Tuesday, 28 June 2011
I produced a limited edition of 140 although some of these will be used to create the name cards. They're printed on 260gsm Fabriano Mediovalas paper with accompanying envelopes. If you are thinking of printing your own cards or invitations I would recommend it as the quality is great, the price is reasonable and there are a number of sizes and fold styles. I bought mine from TN lawrence who were really helpful and worthy of the name-drop.
For those that have no idea about the process of screenprinting I thought it might be semi-interesting to explain, so here it is:
First off, I printed my design in black on a sheet of acetate. This is then exposed in a big machine with a UV light bulb at the bottom, onto a screen (mesh stretched over a frame), which is coated in photo-emulsion. The black of the design prevents the UV light from reaching the emulsion and as a result the rest of the paint that is exposed hardens. You are then able to rinse the un-exposed paint through the mesh and you have your screen ready for printing. It is then a case of pushing your paint/ink/paste through the mesh and onto your paper. In my case it was a case of doing that 140 times.
I've also included a little video which shows me printing three or four cards in sequence... and it's speeded up, I'm not that fast.
Wedding Invitation screenprints from OneAfterNine on Vimeo.
Friday, 24 June 2011
I hadn't checked the Creative Review blog in a while and stumbled across an amazing post concerning Bianca Chang. My first look at her work left me suitably impressed by the beauty and the simplicity of the designs working alongside the precision and accuracy of the cuts to the paper. It was a precision I assumed could only be acheived by laser-cutting until I read further and discovered she does the work by hand!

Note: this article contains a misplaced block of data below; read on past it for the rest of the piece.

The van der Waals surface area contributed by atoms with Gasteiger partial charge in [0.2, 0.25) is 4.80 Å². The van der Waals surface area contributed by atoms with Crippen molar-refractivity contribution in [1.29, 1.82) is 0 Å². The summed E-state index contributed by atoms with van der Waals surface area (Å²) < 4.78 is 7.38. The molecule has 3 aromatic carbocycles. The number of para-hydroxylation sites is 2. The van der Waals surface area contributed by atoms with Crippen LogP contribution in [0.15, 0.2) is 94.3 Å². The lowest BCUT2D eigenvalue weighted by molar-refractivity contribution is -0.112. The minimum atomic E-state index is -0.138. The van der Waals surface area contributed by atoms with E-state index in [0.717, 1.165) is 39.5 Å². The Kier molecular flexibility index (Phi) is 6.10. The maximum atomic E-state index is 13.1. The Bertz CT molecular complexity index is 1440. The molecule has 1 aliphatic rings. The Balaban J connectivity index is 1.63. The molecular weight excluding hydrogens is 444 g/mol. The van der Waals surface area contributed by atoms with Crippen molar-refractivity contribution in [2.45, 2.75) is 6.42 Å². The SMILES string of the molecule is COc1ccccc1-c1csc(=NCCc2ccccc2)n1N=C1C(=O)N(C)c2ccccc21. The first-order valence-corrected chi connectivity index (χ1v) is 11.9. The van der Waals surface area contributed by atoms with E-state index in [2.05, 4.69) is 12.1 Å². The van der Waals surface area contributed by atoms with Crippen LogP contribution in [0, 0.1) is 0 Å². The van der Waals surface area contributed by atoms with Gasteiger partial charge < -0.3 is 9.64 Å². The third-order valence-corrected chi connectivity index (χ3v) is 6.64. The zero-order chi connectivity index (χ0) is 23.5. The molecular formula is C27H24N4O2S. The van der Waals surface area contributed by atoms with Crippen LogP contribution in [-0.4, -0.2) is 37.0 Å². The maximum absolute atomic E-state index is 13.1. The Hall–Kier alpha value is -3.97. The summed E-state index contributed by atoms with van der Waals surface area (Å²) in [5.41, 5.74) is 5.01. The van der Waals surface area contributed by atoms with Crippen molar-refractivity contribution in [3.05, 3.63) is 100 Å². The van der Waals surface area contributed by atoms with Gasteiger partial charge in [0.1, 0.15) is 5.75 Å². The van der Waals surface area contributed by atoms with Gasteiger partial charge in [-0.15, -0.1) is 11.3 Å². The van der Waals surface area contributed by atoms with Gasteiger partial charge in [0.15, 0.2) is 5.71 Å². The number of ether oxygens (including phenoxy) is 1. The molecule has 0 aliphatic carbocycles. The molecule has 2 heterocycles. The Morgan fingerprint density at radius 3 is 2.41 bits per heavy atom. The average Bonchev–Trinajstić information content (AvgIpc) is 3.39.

These videos show a little bit more of the process. Needless to say, I was stunned at the care, dedication, and patience that is needed to produce this work... she must rip through scalpel blades.
Wednesday, 22 June 2011
Just a quick one today. I found this video by Andrea Gentl & Martin Hyers via Jacqui Dodds on her blog and it's fantastic. The film is shot beautifully and along with the intricacy and care that goes into the carving, it make for a great three minute viewing
Wednesday, 15 June 2011
We also tied it in with a visit to the StolenSpace Gallery in Shoreditch which was displaying an amazing show by Kai & Sunny. It featured a number of huge, awe-inspiring screenprinted images which were truly beautiful. They are used as illiustrations to a short story by David Mitchell called The Gardener. The accompanying A3 letterpressed box set was a little out of my budget so I had to make do with a free postcard. Apparently a friend of mine has bought the box set so I'll definitely be having a good look at that.
Monday, 6 June 2011
Rob had already managed to contact some museums who took two of his presses but there is still a large Thompson Automic Platen Press that needs a new home. Unless he can find a taker it will have to go to scrap which is a massive shame. These machines have been beautifully made and engineered so I'd love to see the press continue to be used. If you're interested or know of anyone who may be able to help, please get in touch with me. I guess the main reason these machines do have to be scrapped is there sheer size and weight. The Thompson is at least 2.5 tonnes so to move to a new home would take a lot of effort. Rob also has an even bigger Wharfedale press which had to be built within the building and who's roller alone is 1.5 tonnes. I doubt very much that someone could stick that in the back of a Transit.
I managed to get myself some more manageable equipment in the form of some cases of woodtype which I'm very happy about and I've got my eye on some more metal type, spacers, and leading to add to the collection. There are also some empty type cases which, when polished up, will make a fantastic place to keep some of your pretty things and nick-nacks. Again, if you're interested in any of this, please let me know and hopefully we can appreciate some of this wonderful stuff for a few more years...